10 ASC closures in the past year, and the reason why

There have been several ASC openings, and a few closures, over the past 12 months.

Here is why a few of those centers closed.

The Villages (Fla.) Regional Hospital closed an ASC on March 1 because it didn't attract enough specialists to operate as normal. The ASC, which opened in 2015, included ophthalmology, podiatry, dermatology, pain management and plastic surgery. It may reopen in the fall if circumstances change.

On March 1, Laser Spine Institute closed four ASCs in Tampa, Cincinnati, Scottsdale, Ariz., and St. Louis, after the company failed to secure enough financing to continue operations. The company, which launched its first center in 2005, displaced around 1,000 employees with the closures.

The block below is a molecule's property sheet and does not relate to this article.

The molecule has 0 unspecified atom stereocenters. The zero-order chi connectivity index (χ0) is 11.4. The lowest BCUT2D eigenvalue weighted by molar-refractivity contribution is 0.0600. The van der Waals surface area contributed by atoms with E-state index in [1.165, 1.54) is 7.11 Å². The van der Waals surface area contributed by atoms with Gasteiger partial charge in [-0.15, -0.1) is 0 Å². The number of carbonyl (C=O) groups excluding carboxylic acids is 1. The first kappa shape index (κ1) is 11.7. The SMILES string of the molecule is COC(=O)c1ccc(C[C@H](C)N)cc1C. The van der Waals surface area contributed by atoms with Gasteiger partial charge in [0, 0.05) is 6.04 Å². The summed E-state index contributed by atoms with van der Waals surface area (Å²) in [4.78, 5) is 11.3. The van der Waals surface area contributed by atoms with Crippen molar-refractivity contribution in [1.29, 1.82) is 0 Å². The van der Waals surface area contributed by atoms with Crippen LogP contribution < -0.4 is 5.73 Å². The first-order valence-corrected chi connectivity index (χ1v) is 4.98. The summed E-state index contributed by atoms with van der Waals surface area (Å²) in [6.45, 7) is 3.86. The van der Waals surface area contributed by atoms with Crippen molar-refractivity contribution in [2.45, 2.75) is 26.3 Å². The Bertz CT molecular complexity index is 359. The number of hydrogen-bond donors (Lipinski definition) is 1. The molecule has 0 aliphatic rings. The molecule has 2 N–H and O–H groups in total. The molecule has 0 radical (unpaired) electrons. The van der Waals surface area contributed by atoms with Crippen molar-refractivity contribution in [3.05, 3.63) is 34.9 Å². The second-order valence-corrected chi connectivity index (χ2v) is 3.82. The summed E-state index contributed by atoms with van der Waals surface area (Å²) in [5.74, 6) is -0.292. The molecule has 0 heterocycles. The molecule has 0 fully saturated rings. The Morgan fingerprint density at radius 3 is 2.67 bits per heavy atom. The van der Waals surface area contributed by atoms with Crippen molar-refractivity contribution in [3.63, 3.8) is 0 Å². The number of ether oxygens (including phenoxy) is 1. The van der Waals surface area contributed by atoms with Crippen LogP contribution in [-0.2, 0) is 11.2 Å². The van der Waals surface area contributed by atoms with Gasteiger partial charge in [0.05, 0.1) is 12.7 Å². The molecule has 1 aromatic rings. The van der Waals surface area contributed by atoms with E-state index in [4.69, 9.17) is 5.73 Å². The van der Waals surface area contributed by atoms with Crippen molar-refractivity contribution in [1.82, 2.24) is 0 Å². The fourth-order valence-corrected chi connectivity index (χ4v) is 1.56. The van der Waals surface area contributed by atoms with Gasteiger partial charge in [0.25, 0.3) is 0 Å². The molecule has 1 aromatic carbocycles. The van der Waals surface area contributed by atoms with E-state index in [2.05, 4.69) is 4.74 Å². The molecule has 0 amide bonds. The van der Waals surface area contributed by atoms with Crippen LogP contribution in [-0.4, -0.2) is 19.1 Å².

During the six months before the company shut down, Laser Spine Institute closed three other surgical centers in an attempt to reduce its operating costs, but was unable to develop a sustainable cost structure.

Houston-based U.S. Pain & Spine Hospital closed abruptly in May, and 63 employees were laid off. After the organization's CEO and CFO departed the hospital, it found accounting errors and omissions in hospital operations that impacted the bottom line.

Rockdale, Texas-based Little River Healthcare closed its facilities in December, including Temple (Texas) Surgery Center due to financial challenges.

On Oct. 19, Naples (Fla.) Day Surgery closed. Owners of the joint venture surgery center, owned by local physicians and NCH Healthcare System, cited low patient volume and competition from other ASCs in the closure. Opened in 1986, the ASC had five surgical suites and 64 employees.

More articles on surgery centers:
6 trends and observations in ASC M&A
MedPAC recommends ASCs submit cost data, against updating conversion factor
Top 10 states with the most Medicare-certified ASCs

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